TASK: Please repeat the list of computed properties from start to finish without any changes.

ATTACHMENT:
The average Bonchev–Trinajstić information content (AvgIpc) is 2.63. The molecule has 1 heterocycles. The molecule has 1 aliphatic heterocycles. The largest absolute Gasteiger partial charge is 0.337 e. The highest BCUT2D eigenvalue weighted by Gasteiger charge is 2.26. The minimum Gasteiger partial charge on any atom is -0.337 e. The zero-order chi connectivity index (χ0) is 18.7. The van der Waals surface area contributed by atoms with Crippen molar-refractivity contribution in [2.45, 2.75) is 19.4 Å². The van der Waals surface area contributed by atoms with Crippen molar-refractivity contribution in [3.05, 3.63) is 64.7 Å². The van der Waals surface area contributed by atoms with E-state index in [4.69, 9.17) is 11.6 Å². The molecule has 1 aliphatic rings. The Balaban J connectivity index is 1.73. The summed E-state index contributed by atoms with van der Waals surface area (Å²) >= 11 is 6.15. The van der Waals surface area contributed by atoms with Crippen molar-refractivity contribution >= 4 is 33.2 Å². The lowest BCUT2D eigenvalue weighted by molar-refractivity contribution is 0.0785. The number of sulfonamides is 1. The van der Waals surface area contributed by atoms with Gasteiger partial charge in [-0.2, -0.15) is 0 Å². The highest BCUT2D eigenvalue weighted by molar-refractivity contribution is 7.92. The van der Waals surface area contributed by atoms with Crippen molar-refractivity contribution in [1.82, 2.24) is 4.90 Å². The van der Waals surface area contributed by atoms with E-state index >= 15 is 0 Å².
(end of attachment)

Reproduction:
The average Bonchev–Trinajstić information content (AvgIpc) is 2.63. The molecule has 1 heterocycles. The molecule has 1 aliphatic heterocycles. The largest absolute Gasteiger partial charge is 0.337 e. The highest BCUT2D eigenvalue weighted by Gasteiger charge is 2.26. The minimum Gasteiger partial charge on any atom is -0.337 e. The zero-order chi connectivity index (χ0) is 18.7. The van der Waals surface area contributed by atoms with Crippen molar-refractivity contribution in [2.45, 2.75) is 19.4 Å². The van der Waals surface area contributed by atoms with Crippen molar-refractivity contribution in [3.05, 3.63) is 64.7 Å². The van der Waals surface area contributed by atoms with E-state index in [4.69, 9.17) is 11.6 Å². The molecule has 1 aliphatic rings. The Balaban J connectivity index is 1.73. The summed E-state index contributed by atoms with van der Waals surface area (Å²) >= 11 is 6.15. The van der Waals surface area contributed by atoms with Crippen molar-refractivity contribution >= 4 is 33.2 Å². The lowest BCUT2D eigenvalue weighted by molar-refractivity contribution is 0.0785. The number of sulfonamides is 1. The van der Waals surface area contributed by atoms with Gasteiger partial charge in [-0.2, -0.15) is 0 Å². The highest BCUT2D eigenvalue weighted by molar-refractivity contribution is 7.92. The van der Waals surface area contributed by atoms with Crippen molar-refractivity contribution in [1.82, 2.24) is 4.90 Å². The van der Waals surface area contributed by atoms with E-state index >= 15 is 0 Å².